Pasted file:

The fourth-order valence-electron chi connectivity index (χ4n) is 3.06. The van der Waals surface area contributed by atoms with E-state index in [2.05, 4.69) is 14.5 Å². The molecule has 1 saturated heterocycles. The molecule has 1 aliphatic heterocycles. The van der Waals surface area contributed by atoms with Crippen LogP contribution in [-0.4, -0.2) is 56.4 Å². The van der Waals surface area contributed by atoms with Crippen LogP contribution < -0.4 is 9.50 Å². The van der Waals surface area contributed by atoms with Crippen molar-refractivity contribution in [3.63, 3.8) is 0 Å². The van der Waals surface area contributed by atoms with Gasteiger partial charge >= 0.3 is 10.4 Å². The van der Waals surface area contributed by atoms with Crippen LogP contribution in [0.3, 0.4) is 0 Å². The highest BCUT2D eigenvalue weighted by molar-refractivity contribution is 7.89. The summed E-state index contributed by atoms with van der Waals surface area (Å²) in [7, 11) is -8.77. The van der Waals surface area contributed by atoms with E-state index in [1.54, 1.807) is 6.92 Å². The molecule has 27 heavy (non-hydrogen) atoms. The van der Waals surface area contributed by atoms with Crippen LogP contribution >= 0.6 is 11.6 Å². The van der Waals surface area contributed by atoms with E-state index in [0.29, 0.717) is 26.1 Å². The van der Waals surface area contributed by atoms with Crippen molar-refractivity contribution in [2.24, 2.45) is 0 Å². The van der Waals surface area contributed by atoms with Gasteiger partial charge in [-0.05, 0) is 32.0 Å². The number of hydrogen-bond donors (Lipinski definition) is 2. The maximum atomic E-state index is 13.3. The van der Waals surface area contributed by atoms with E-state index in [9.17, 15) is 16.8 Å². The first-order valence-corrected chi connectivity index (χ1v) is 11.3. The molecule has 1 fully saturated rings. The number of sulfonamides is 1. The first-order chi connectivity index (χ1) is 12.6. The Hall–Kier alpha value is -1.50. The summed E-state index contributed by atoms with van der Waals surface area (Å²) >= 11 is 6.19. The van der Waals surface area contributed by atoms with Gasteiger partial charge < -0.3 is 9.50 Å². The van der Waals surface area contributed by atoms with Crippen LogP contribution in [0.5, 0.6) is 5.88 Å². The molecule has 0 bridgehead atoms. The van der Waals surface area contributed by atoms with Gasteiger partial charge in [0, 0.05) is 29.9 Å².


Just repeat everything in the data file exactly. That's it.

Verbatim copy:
The fourth-order valence-electron chi connectivity index (χ4n) is 3.06. The van der Waals surface area contributed by atoms with E-state index in [2.05, 4.69) is 14.5 Å². The molecule has 1 saturated heterocycles. The molecule has 1 aliphatic heterocycles. The van der Waals surface area contributed by atoms with Crippen LogP contribution in [-0.4, -0.2) is 56.4 Å². The van der Waals surface area contributed by atoms with Crippen LogP contribution < -0.4 is 9.50 Å². The van der Waals surface area contributed by atoms with Crippen molar-refractivity contribution in [3.63, 3.8) is 0 Å². The van der Waals surface area contributed by atoms with Gasteiger partial charge >= 0.3 is 10.4 Å². The van der Waals surface area contributed by atoms with Crippen LogP contribution in [0.3, 0.4) is 0 Å². The highest BCUT2D eigenvalue weighted by molar-refractivity contribution is 7.89. The summed E-state index contributed by atoms with van der Waals surface area (Å²) in [7, 11) is -8.77. The van der Waals surface area contributed by atoms with E-state index in [1.54, 1.807) is 6.92 Å². The molecule has 27 heavy (non-hydrogen) atoms. The van der Waals surface area contributed by atoms with Crippen LogP contribution >= 0.6 is 11.6 Å². The van der Waals surface area contributed by atoms with E-state index in [0.29, 0.717) is 26.1 Å². The van der Waals surface area contributed by atoms with Crippen molar-refractivity contribution in [2.24, 2.45) is 0 Å². The van der Waals surface area contributed by atoms with Gasteiger partial charge in [-0.05, 0) is 32.0 Å². The number of hydrogen-bond donors (Lipinski definition) is 2. The maximum atomic E-state index is 13.3. The van der Waals surface area contributed by atoms with E-state index in [9.17, 15) is 16.8 Å². The first-order valence-corrected chi connectivity index (χ1v) is 11.3. The molecule has 1 fully saturated rings. The number of sulfonamides is 1. The first-order chi connectivity index (χ1) is 12.6. The Hall–Kier alpha value is -1.50. The summed E-state index contributed by atoms with van der Waals surface area (Å²) >= 11 is 6.19. The van der Waals surface area contributed by atoms with Gasteiger partial charge < -0.3 is 9.50 Å². The van der Waals surface area contributed by atoms with Crippen LogP contribution in [0.5, 0.6) is 5.88 Å². The molecule has 0 bridgehead atoms. The van der Waals surface area contributed by atoms with Gasteiger partial charge in [0, 0.05) is 29.9 Å².